Kilby's design proved to be an evolutionary dead end. His handcrafted germanium stick design was unsuitable for mass production. It was more of a gimmick than anything else. The independent and contemporary planar silicon design by Hoerni and Noyce was vastly superior, and became the foundation for the Fairchild Micrologic line of circuits, which, second-sourced from Philco, were actually flown to the Moon. In fact, it's basically the ancestor of the silicon technology we're still using today.

The first to use it was the Air Force. You notice MIT hasn't appeared yet?

The AGC, designed by MIT IL and manufactured by Raytheon, was the first serially manufactured stored program, general purpose digital computer with logic fully fabricated from standardized IC gate circuits, with the ICs sourced in 1962 and first unit built in 1963. Do you have anything against that claim?

That being said, something like that has a massive history that can hardly be fully attributed to a single person, establishment, country or even time.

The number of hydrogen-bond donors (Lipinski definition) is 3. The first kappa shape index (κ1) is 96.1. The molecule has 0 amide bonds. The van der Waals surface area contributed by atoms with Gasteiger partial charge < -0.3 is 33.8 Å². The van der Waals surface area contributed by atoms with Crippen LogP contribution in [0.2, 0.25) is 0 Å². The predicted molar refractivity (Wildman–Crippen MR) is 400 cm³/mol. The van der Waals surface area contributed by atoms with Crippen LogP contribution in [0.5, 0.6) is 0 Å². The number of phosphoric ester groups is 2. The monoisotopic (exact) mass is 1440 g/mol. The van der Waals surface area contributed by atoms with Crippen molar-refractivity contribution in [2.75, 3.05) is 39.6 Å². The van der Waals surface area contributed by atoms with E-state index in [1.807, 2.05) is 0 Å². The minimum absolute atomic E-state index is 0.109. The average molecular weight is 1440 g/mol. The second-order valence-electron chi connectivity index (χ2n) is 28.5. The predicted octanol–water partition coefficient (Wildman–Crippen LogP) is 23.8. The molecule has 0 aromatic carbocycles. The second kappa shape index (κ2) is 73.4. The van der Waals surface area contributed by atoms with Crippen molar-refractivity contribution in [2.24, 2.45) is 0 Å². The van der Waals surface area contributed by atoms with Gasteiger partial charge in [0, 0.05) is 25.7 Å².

Yes, that must be the reason why you mention the historically less important Kilby, without whom the development at Fairchild would have continued unimpeded. Talk about simplifications of history...

As for the software portion you attribute to MIT, well, those are constructs used in generic processing units, and Apollo was one of the first to adopt ICs, but the number of transistors were too small to actually be generic processors, so RTOS and priority scheduling wouldn't have been issues, it would have all been interrupt driven, processing the interrupts in a given sequence, no software scheduling at all. All of these would have been in the form of ASIC (application specific integrated circuit) which though now often have a programmable element, are really pieces of hardware geared towards performing a single task or small set of tasks.